Carol Gilligan’s Radical Listening, Jerome Foundation Awards, and More


Every day Poets & Writers Magazine scans the headlines—from publishing reports to academic announcements to literary dispatches—for all the news that creative writers need to know. Here are today’s stories.

“You are going to be labeled. The question is, ‘What is your response?’” Carol Gilligan, author of the feminist classic In a Different Voice, recommends radical listening as a counter to the patriarchy. (New York Times)

The Jerome Foundation has announced the recipients of its two-year fellowships, which award $40,000 over two years to sixty artists across disciplines. In literature, the winners are D. Allen, Chia-Lun Chang, Pallavi Dixit, t’ai freedom ford, Marwa Helal, Su Hwang, Jennifer Kwon Dobbs, Patricia Park, Preeti Rajpal, and Alejandro Varela. (Minnesota Public Radio)

In other prize news, the finalists for this year’s Wellcome Prize have been announced. The six fiction and nonfiction titles shortlisted for the £30,000 (approximately $39,776) award include Ottessa Moshfegh’s novel My Year of Rest and Relaxation and Thomas Page McBee’s memoir, Amateur.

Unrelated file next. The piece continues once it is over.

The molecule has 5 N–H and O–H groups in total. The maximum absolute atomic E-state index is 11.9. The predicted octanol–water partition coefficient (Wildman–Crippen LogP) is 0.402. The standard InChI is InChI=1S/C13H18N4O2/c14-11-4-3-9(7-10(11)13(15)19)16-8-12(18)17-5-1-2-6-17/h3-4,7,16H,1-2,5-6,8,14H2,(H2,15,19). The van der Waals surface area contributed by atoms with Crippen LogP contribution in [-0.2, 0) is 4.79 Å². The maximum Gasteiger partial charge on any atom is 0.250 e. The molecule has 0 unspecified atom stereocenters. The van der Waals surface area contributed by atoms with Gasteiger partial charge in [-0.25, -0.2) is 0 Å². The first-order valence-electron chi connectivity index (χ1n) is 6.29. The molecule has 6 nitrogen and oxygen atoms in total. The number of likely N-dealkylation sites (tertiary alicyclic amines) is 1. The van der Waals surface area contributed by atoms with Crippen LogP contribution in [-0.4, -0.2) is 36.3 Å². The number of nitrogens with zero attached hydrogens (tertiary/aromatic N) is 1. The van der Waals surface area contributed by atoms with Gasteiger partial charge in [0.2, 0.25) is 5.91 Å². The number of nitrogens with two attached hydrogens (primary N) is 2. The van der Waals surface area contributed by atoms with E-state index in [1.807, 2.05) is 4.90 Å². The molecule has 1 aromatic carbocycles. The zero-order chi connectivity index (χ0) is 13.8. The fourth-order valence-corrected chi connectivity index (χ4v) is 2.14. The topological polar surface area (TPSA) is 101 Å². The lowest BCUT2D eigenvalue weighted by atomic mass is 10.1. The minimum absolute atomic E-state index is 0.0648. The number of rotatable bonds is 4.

“Good writing casts a spell, but spells can be hard to find.” In the age of the algorithm, what will happen to the book review and its space for literary analysis and evaluation? (Harper’s)

Best-selling author Walter Isaacson has joined Arcadia Publishing as the company’s editor-at-large and as senior advisor and investor. (Publishers Weekly)

Arcadia and its imprint, the History Press, are keeping local history alive with “fanatically specific” titles such as Barberton Fried Chicken (of Barberton, Ohio) and Ukrainians of Metropolitan Detroit. (Washington Post)

Canadian author Miriam Toews speaks to the New Yorker about her eighth novel, Women Talking, and reckoning with her Mennonite heritage.

“Few authors are better suited than Singer to be speaking to us from this life-in-death perch.” Matt Levin on Isaac Bashevis Singer, whose posthumous publications are fresh, vital, and curiously alive. (Paris Review)

And a print of English author and illustrator Bernard Sleigh’s six-foot “Ancient Mappe of Fairyland” is for sale. In the 1917 epic tableau, Mother Hubbard and Miss Muffet are neighbors, and Narcissus gazes at his reflection outside Merlin’s wood. (Atlas Obscura)